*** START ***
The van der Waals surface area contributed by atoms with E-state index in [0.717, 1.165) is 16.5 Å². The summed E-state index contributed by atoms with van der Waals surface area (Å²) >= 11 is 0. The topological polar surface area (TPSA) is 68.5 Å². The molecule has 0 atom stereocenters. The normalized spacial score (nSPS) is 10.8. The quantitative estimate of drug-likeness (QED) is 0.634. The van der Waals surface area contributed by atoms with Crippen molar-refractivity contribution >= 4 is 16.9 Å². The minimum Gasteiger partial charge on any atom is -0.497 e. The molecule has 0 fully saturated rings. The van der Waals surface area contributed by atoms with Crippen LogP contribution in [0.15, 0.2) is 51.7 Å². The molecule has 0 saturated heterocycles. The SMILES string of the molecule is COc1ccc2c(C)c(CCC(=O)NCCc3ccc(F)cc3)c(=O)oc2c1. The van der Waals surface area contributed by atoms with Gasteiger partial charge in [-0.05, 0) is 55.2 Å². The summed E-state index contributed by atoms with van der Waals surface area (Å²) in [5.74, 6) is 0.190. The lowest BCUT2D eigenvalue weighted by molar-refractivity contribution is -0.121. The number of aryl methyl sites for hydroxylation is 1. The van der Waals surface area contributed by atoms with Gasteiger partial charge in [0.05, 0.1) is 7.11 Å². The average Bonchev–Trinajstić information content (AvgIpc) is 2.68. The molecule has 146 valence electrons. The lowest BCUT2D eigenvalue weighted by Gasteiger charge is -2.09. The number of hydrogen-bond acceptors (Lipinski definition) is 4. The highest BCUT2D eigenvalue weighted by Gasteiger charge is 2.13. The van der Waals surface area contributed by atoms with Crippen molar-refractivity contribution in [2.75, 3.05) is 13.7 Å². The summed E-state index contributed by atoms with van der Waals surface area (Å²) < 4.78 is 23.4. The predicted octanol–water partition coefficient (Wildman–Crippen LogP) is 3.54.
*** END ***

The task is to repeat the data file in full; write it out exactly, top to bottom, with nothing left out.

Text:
The van der Waals surface area contributed by atoms with E-state index in [0.717, 1.165) is 16.5 Å². The summed E-state index contributed by atoms with van der Waals surface area (Å²) >= 11 is 0. The topological polar surface area (TPSA) is 68.5 Å². The molecule has 0 atom stereocenters. The normalized spacial score (nSPS) is 10.8. The quantitative estimate of drug-likeness (QED) is 0.634. The van der Waals surface area contributed by atoms with Crippen molar-refractivity contribution >= 4 is 16.9 Å². The minimum Gasteiger partial charge on any atom is -0.497 e. The molecule has 0 fully saturated rings. The van der Waals surface area contributed by atoms with Crippen LogP contribution in [0.15, 0.2) is 51.7 Å². The molecule has 0 saturated heterocycles. The SMILES string of the molecule is COc1ccc2c(C)c(CCC(=O)NCCc3ccc(F)cc3)c(=O)oc2c1. The van der Waals surface area contributed by atoms with Gasteiger partial charge in [-0.05, 0) is 55.2 Å². The summed E-state index contributed by atoms with van der Waals surface area (Å²) in [5.74, 6) is 0.190. The lowest BCUT2D eigenvalue weighted by molar-refractivity contribution is -0.121. The number of aryl methyl sites for hydroxylation is 1. The van der Waals surface area contributed by atoms with Gasteiger partial charge in [0.05, 0.1) is 7.11 Å². The average Bonchev–Trinajstić information content (AvgIpc) is 2.68. The molecule has 146 valence electrons. The lowest BCUT2D eigenvalue weighted by Gasteiger charge is -2.09. The number of hydrogen-bond acceptors (Lipinski definition) is 4. The highest BCUT2D eigenvalue weighted by Gasteiger charge is 2.13. The van der Waals surface area contributed by atoms with Crippen molar-refractivity contribution in [2.75, 3.05) is 13.7 Å². The summed E-state index contributed by atoms with van der Waals surface area (Å²) < 4.78 is 23.4. The predicted octanol–water partition coefficient (Wildman–Crippen LogP) is 3.54.